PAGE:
THE free nibble with your drink is still alive in plenty of Spanish cities, with Granada offering one of the best tapas scenes in Spain.
This long-standing tradition of giving a free tapa with every drink is an art that, thankfully, hasn’t been lost.
The word ‘tapa’ means ‘cover’ and originally, in Andalucian wine-making regions, a saucer was customarily placed to cover a glass of wine in order to keep the little fruit flies from swarming in. A titbit of food placed on the dish helped attract clients to the wine bar, so the cook—usually the owner’s wife—would out-do herself to make more and better ones, and the marvellous tradition was born.
The Olive Press’ Tapas guide checks out where this long-standing tradition is still honoured:
1. Alcala de Henares
The historic town of Alcala de Henares, birthplace of Cervantes, has a long tradition of serving free tapas with wine or beer. Among the options: huevos estrellados (soft cooked eggs over a bed of olive-oil fried potatoes), patatas bravas (fried potato with hot sauce), hamburgers, sandwiches (usually toasted cheese and ham) and a wide variety of bocadillos (filled bread rolls).
Avila goes a step further in allowing customers to choose their own free tapa. The most popular are: patatas revolconas (mashed potato mixed with paprika topped with crispy bacon pieces), picadillo de chorizo, oreja, morro (pig’s ears and snouts), jabali guisado (wild boar stew), tortilla de patata (spanish omelette) and banderilla de riñones (kidney stew).
One of liveliest tapas scenes in Spain can be found in this Extremaduran province, especially in Valdepasillas, San Roque and Santa Maria de la Cabeza, where you can choose from pasties, chicken wings, livers, tomato picadillo or fried eggs with chorizo, among other temptations.
A stroll through Almeria’s historic quarter will lead you to an array of bars which offer the most interesting alternatives to tapas in a region. There is no shortage of patatas bravas here either, but be sure to try the typical ‘remojón’ – a broth made from dried tomatoes and hot peppers, typically with salt cod.
Granada has probably one of the best tapas scenes in the whole of Spain, the city is famed for the delicacies handed out with every drink and its generosity in terms of the size of the titbit.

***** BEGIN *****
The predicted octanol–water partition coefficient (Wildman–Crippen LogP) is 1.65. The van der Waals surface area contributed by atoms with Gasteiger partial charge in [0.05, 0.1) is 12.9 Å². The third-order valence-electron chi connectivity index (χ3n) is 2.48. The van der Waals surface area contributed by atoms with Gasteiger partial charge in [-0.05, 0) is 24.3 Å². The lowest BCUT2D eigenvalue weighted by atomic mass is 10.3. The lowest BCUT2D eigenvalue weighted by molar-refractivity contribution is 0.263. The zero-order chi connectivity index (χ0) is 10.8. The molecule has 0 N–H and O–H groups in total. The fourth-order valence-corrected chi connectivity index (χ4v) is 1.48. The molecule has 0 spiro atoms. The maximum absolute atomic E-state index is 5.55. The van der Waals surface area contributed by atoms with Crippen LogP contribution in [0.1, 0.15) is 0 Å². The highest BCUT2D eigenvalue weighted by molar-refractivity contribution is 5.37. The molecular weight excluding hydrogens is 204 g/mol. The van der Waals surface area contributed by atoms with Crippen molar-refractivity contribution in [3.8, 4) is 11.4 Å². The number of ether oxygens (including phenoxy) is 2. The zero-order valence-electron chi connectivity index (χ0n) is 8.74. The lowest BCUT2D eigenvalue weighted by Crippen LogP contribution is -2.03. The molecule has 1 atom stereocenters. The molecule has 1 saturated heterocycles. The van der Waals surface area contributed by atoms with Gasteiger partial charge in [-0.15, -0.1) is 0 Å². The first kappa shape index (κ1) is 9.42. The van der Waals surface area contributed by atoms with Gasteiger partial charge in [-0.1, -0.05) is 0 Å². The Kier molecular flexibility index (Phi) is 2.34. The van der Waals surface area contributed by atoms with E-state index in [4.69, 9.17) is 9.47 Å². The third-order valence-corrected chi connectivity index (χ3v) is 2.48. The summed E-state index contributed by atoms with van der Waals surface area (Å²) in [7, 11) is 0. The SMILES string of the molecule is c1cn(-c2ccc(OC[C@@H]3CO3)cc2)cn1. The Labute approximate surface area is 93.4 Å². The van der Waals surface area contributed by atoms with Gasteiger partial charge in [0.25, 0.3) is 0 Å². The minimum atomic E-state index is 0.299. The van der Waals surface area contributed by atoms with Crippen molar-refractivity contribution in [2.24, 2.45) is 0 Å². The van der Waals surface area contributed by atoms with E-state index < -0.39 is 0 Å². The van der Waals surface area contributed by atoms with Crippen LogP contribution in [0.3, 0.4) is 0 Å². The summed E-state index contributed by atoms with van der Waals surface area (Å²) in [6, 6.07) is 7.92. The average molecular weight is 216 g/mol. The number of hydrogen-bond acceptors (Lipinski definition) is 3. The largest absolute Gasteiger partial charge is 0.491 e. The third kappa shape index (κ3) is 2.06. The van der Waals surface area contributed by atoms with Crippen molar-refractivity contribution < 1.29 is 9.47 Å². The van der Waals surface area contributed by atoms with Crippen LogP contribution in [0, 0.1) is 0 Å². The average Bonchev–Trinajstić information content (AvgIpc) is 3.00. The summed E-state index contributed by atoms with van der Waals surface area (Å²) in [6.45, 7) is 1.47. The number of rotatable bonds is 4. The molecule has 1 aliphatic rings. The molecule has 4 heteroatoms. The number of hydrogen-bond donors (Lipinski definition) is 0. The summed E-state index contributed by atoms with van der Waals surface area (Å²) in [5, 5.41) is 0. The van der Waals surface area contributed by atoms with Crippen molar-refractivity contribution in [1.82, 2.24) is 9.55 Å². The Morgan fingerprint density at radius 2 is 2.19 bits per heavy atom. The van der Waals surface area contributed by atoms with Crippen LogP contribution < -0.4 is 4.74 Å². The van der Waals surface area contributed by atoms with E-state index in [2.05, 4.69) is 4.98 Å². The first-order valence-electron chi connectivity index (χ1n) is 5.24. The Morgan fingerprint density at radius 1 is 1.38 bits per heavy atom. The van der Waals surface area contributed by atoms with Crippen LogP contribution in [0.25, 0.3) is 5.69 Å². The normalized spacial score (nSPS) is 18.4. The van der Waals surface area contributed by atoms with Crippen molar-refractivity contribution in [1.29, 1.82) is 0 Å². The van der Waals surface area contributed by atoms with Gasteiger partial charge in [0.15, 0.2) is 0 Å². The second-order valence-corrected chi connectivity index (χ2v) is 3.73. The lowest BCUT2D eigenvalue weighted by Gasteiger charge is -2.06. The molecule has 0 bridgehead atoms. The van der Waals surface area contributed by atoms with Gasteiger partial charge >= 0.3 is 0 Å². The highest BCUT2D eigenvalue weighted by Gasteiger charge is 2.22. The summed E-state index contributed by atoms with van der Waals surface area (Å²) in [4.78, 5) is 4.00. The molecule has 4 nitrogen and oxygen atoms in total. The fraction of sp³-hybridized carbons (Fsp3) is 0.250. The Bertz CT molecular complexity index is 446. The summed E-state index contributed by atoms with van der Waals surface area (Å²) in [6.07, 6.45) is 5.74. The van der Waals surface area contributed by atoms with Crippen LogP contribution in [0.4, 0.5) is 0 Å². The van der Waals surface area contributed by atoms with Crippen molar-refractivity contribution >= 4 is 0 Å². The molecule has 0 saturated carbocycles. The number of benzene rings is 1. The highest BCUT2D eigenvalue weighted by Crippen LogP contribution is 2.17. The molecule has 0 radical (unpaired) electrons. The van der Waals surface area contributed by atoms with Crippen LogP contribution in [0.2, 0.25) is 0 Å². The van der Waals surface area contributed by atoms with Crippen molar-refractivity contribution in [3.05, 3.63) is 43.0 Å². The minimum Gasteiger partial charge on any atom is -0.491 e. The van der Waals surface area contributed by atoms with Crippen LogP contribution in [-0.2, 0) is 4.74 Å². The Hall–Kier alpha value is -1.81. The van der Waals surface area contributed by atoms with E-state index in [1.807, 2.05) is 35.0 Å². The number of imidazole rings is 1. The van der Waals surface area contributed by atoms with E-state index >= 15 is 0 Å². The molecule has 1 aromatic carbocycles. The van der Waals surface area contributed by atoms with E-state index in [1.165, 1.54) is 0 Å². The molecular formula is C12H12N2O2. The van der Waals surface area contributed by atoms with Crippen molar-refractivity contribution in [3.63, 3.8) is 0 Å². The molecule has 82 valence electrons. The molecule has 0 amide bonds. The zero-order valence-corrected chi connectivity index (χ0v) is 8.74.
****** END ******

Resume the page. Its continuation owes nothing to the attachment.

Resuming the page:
If you walk around the bullring, the Realejo or the streets Elvira, Gonzalo Gallas or Navas, succumb to the temptation of ordering a caña accompanied with mouthwatering delights.
In the historic centre of Jaen you’ll find excellent free tapas options. To get you started, here are some of the delicacies you’ll find: sausages, black pudding with breadcrumbs, pâte and cheese or cold meats.
The bars of Leon have a long tradition of serving free tapas with wine or beer, the most popular being boiled ham, black pudding and seasoned Lacon Pork Shoulder.
Segovia, recognized for its Roman aqueduct, has a tapas trail that is just as impressive. In fact just about every bar in this historic city, particularly around the Plaza Mayor or the nearby Infanta Isabel street, offer generous homemade tapas.
Pork is the top ingredient in the student town of Salamanca, where the best tapas bars are found in the old quarter or along Calle Van Dyck. Here, the black pudding with caramelized onions is a must for all meat-lovers.
This Galician port city is also renowned for its tapas scene. A beer or wine will see a free appetizer placed on the table, with seafood the undisputed star of tapas in Vigo.
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